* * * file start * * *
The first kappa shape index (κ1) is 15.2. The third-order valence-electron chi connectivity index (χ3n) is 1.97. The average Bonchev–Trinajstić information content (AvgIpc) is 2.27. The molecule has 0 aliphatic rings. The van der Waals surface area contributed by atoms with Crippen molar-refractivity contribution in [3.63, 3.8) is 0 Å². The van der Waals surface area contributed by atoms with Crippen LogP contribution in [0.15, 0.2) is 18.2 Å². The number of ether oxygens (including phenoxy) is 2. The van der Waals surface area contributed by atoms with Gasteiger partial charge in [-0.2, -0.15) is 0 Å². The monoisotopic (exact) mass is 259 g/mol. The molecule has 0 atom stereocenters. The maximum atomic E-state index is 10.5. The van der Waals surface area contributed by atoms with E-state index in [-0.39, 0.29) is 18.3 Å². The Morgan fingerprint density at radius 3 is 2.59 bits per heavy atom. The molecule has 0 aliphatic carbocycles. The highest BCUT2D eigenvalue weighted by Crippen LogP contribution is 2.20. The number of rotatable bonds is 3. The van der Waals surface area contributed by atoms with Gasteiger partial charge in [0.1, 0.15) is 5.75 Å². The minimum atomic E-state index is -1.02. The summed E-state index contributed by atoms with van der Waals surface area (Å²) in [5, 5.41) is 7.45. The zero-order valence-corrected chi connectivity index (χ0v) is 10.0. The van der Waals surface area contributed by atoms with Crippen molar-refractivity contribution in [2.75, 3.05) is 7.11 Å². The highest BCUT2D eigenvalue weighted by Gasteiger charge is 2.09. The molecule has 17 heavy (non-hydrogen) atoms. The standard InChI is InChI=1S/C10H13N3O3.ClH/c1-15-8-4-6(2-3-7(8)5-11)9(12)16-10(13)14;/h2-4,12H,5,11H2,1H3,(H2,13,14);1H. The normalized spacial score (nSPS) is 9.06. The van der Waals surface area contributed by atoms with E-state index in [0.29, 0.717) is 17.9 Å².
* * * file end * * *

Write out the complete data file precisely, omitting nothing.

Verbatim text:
The first kappa shape index (κ1) is 15.2. The third-order valence-electron chi connectivity index (χ3n) is 1.97. The average Bonchev–Trinajstić information content (AvgIpc) is 2.27. The molecule has 0 aliphatic rings. The van der Waals surface area contributed by atoms with Crippen molar-refractivity contribution in [3.63, 3.8) is 0 Å². The van der Waals surface area contributed by atoms with Crippen LogP contribution in [0.15, 0.2) is 18.2 Å². The number of ether oxygens (including phenoxy) is 2. The van der Waals surface area contributed by atoms with Gasteiger partial charge in [-0.2, -0.15) is 0 Å². The monoisotopic (exact) mass is 259 g/mol. The molecule has 0 atom stereocenters. The maximum atomic E-state index is 10.5. The van der Waals surface area contributed by atoms with E-state index in [-0.39, 0.29) is 18.3 Å². The Morgan fingerprint density at radius 3 is 2.59 bits per heavy atom. The molecule has 0 aliphatic carbocycles. The highest BCUT2D eigenvalue weighted by Crippen LogP contribution is 2.20. The number of rotatable bonds is 3. The van der Waals surface area contributed by atoms with Gasteiger partial charge in [0.1, 0.15) is 5.75 Å². The minimum atomic E-state index is -1.02. The summed E-state index contributed by atoms with van der Waals surface area (Å²) in [5, 5.41) is 7.45. The zero-order valence-corrected chi connectivity index (χ0v) is 10.0. The van der Waals surface area contributed by atoms with Crippen molar-refractivity contribution in [2.75, 3.05) is 7.11 Å². The highest BCUT2D eigenvalue weighted by Gasteiger charge is 2.09. The molecule has 17 heavy (non-hydrogen) atoms. The standard InChI is InChI=1S/C10H13N3O3.ClH/c1-15-8-4-6(2-3-7(8)5-11)9(12)16-10(13)14;/h2-4,12H,5,11H2,1H3,(H2,13,14);1H. The normalized spacial score (nSPS) is 9.06. The van der Waals surface area contributed by atoms with E-state index in [0.29, 0.717) is 17.9 Å².